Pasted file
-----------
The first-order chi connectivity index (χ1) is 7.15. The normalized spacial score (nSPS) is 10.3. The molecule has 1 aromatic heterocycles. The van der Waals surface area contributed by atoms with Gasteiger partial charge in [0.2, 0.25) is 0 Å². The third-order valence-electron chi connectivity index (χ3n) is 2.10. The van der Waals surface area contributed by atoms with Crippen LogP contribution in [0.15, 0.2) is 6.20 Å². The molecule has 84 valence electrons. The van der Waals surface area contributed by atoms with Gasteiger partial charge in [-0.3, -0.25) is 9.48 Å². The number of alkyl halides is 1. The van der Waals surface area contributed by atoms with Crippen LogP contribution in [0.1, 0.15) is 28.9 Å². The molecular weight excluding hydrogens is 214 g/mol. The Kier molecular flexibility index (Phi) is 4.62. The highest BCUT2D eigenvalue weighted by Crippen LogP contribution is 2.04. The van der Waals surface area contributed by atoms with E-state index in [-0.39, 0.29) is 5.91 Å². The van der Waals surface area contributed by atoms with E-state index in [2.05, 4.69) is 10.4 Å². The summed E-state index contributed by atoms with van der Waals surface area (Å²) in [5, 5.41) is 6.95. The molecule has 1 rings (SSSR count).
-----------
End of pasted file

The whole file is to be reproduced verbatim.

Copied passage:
The first-order chi connectivity index (χ1) is 7.15. The normalized spacial score (nSPS) is 10.3. The molecule has 1 aromatic heterocycles. The van der Waals surface area contributed by atoms with Gasteiger partial charge in [0.2, 0.25) is 0 Å². The third-order valence-electron chi connectivity index (χ3n) is 2.10. The van der Waals surface area contributed by atoms with Crippen LogP contribution in [0.15, 0.2) is 6.20 Å². The molecule has 84 valence electrons. The van der Waals surface area contributed by atoms with Gasteiger partial charge in [-0.3, -0.25) is 9.48 Å². The number of alkyl halides is 1. The van der Waals surface area contributed by atoms with Crippen LogP contribution in [0.1, 0.15) is 28.9 Å². The molecular weight excluding hydrogens is 214 g/mol. The Kier molecular flexibility index (Phi) is 4.62. The highest BCUT2D eigenvalue weighted by Crippen LogP contribution is 2.04. The van der Waals surface area contributed by atoms with E-state index in [-0.39, 0.29) is 5.91 Å². The van der Waals surface area contributed by atoms with E-state index in [2.05, 4.69) is 10.4 Å². The summed E-state index contributed by atoms with van der Waals surface area (Å²) in [5, 5.41) is 6.95. The molecule has 1 rings (SSSR count).